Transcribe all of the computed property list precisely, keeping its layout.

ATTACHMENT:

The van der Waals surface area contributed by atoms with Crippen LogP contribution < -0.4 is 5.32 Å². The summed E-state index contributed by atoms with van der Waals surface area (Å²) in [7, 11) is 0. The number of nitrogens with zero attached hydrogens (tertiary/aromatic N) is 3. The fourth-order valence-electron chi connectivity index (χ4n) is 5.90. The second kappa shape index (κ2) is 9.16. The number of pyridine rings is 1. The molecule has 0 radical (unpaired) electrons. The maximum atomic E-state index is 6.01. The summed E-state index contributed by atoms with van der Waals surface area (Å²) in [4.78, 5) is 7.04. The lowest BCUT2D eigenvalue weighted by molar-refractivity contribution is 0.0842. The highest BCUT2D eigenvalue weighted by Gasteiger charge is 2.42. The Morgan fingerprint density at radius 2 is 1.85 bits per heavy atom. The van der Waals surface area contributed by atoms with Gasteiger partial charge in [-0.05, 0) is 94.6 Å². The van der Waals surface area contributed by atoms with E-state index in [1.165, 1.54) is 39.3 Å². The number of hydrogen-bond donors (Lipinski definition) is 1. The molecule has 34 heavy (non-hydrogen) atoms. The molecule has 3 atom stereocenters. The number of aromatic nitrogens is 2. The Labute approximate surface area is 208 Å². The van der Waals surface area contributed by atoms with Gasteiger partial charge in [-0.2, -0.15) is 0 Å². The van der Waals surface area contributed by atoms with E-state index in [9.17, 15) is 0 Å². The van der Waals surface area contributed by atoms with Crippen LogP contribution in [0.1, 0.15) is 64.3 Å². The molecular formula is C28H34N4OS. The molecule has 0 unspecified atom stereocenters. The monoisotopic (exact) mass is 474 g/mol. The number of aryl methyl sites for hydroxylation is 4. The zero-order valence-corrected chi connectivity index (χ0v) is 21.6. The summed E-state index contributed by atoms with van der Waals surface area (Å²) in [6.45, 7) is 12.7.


The van der Waals surface area contributed by atoms with Crippen LogP contribution < -0.4 is 5.32 Å². The summed E-state index contributed by atoms with van der Waals surface area (Å²) in [7, 11) is 0. The number of nitrogens with zero attached hydrogens (tertiary/aromatic N) is 3. The fourth-order valence-electron chi connectivity index (χ4n) is 5.90. The second kappa shape index (κ2) is 9.16. The number of pyridine rings is 1. The molecule has 0 radical (unpaired) electrons. The maximum atomic E-state index is 6.01. The summed E-state index contributed by atoms with van der Waals surface area (Å²) in [4.78, 5) is 7.04. The lowest BCUT2D eigenvalue weighted by molar-refractivity contribution is 0.0842. The highest BCUT2D eigenvalue weighted by Gasteiger charge is 2.42. The Morgan fingerprint density at radius 2 is 1.85 bits per heavy atom. The van der Waals surface area contributed by atoms with Gasteiger partial charge in [-0.05, 0) is 94.6 Å². The van der Waals surface area contributed by atoms with E-state index in [1.165, 1.54) is 39.3 Å². The number of hydrogen-bond donors (Lipinski definition) is 1. The molecule has 34 heavy (non-hydrogen) atoms. The molecule has 3 atom stereocenters. The number of aromatic nitrogens is 2. The Labute approximate surface area is 208 Å². The van der Waals surface area contributed by atoms with Gasteiger partial charge in [-0.2, -0.15) is 0 Å². The van der Waals surface area contributed by atoms with E-state index in [9.17, 15) is 0 Å². The van der Waals surface area contributed by atoms with Crippen LogP contribution in [0.1, 0.15) is 64.3 Å². The molecular formula is C28H34N4OS. The molecule has 0 unspecified atom stereocenters. The monoisotopic (exact) mass is 474 g/mol. The number of aryl methyl sites for hydroxylation is 4. The zero-order valence-corrected chi connectivity index (χ0v) is 21.6. The summed E-state index contributed by atoms with van der Waals surface area (Å²) in [6.45, 7) is 12.7.